The Fabra & Coats Arts Centre kicks off the season with two exhibitions with a political slant.
In the entrance hall of the Fabra & Coats Arts Centre, a semi-circular lump of concrete welcomes visitors to Tone tongue mouth, the first international retrospective of Wendelien van Oldenborgh (Rotterdam, 1962), which has arrived in Barcelona from the Dos de Mayo centre in Móstoles.
The structure that occupies the exhibition space – an idea of the Italian-Brazilian architect Lina Bo Bardi, which she used to create synergies and meeting points – is not insignificant, but rather almost forms a metaphor of the modus operandi of this Dutch artist, practically unknown in Spain. Oldenborgh makes films but rejects the all-powerful role of the director to leave the actors (almost always amateurs) to activate and mobilise themselves, generating situations and reflections which give place to a joint review (between artist, actors and audience) of themes that are inherent in the colonial past, the inequalities of race and class, and the different ways of understanding feminism.
According to Anna Manubens, curator of the exhibition, “for the artist, finding her own voice means going through the voice of others”. So, within that semicircle, a fragment of today’s Brazil is exhibited, represented by a dialogue between two women – an actress and a singer – who propose different ways of experiencing the female condition as well as the vindications that this brings. Outside the semicircle the past is shaped in the reconstruction of a brief colonial period of the Netherlands in Brazil, but also in Indonesia, where its presence was much longer and much more transcending.
“It is not just what you say but how you say it that is important” assures Manubens to take us to the latest work, an LP, one of those elements of the past which, having been thrown aside so completely, has returned in an elitist an fairly useless way. In this case Oldenborgh has reworked the soundtrack of the 2015 movie From Left to Night as a sound piece, prioritising dialogues and songs referring to urban problems. The LP also forms part of the publication associated with the show, although it has yet to be seen how many people will be able to hear it.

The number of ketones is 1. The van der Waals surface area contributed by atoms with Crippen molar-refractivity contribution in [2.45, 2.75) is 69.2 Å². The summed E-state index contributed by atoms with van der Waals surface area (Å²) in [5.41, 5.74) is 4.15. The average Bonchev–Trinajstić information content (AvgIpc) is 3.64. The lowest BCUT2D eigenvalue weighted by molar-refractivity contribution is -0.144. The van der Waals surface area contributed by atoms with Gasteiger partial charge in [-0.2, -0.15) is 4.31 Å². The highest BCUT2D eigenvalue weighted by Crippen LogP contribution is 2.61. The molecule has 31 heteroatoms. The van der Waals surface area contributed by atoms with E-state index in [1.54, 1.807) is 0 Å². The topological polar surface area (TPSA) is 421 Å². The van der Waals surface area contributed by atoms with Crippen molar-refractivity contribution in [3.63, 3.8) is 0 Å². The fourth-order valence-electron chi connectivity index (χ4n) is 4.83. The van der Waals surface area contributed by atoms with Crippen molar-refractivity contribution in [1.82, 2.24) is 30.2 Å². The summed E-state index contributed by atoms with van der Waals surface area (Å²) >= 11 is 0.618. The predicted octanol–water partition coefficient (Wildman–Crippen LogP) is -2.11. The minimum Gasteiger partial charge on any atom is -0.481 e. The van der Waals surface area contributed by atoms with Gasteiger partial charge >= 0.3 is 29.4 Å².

The ultimate aim is to reflect on the rise and fall of industrialisation, the workers’ movement and the importance of small elements of everyday life.
The second exhibition offered by Fabra & Coats for the new season is the group show curated by Latitude – Mariana Cánepa and Max Andrews. Beyond word play, Things things say is based on an attractive genre: object-narrative or it-narrative, which in this case is used to link the past of the textile factory with its present use as an art centre. The ultimate aim is to reflect on the rise and fall of industrialisation, the workers’ movement and the importance of small and apparently trivial elements of everyday life.
Most of the pieces bear some relation to the textile industry: from the skeleton key that opened all the doors of the gigantic factory to the old skein of yarn photographed by Francesc Serra i Dimas in the 1930s, or the pile of destroyed clogs that German artist Sarah Ortmeyer uses to explain the origin of the word sabotage.
The most radical messages in the show is in the form of a Mini car, reproduced in all its detail by Stuart Whipps, and the photos by Annette Kelm, which allude to the German feminist movement of the 1970s using a pair of pink dungarees. Especially interesting is the atypical VIP zone created by the Korean artist living in Berlin Haegue Yang, with chairs and tables loaned by important people in the context of the exhibition, such as the new Councillor for Culture, architects, gallery owners, politicians and associations linked to Fabra & Coats. It is a shame that because of the virus they cannot be used for the purpose for which they were intended – sitting down and chatting! However, there are some very detailed description boards and a programme of activities about and accompanying both of the shows.